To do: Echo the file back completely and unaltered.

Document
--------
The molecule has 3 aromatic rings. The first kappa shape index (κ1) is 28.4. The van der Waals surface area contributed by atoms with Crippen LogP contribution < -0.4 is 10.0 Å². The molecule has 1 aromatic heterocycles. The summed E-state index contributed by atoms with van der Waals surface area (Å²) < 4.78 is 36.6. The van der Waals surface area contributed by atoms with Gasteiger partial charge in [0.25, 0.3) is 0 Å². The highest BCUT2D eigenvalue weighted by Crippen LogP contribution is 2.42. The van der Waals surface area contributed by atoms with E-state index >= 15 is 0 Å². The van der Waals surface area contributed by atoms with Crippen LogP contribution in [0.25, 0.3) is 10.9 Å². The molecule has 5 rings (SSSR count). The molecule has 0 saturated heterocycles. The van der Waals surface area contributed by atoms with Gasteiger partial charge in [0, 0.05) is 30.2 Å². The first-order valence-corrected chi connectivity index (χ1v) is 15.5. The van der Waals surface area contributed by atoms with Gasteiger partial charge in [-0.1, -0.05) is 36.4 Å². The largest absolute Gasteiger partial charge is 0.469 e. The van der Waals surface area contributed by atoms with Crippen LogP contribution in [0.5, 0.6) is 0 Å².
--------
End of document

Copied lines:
The molecule has 3 aromatic rings. The first kappa shape index (κ1) is 28.4. The van der Waals surface area contributed by atoms with Crippen LogP contribution < -0.4 is 10.0 Å². The molecule has 1 aromatic heterocycles. The summed E-state index contributed by atoms with van der Waals surface area (Å²) < 4.78 is 36.6. The van der Waals surface area contributed by atoms with Gasteiger partial charge in [0.25, 0.3) is 0 Å². The highest BCUT2D eigenvalue weighted by Crippen LogP contribution is 2.42. The van der Waals surface area contributed by atoms with E-state index >= 15 is 0 Å². The van der Waals surface area contributed by atoms with Crippen LogP contribution in [0.25, 0.3) is 10.9 Å². The molecule has 5 rings (SSSR count). The molecule has 0 saturated heterocycles. The van der Waals surface area contributed by atoms with Gasteiger partial charge in [0, 0.05) is 30.2 Å². The first-order valence-corrected chi connectivity index (χ1v) is 15.5. The van der Waals surface area contributed by atoms with Gasteiger partial charge in [-0.1, -0.05) is 36.4 Å². The largest absolute Gasteiger partial charge is 0.469 e. The van der Waals surface area contributed by atoms with Crippen LogP contribution in [0.5, 0.6) is 0 Å².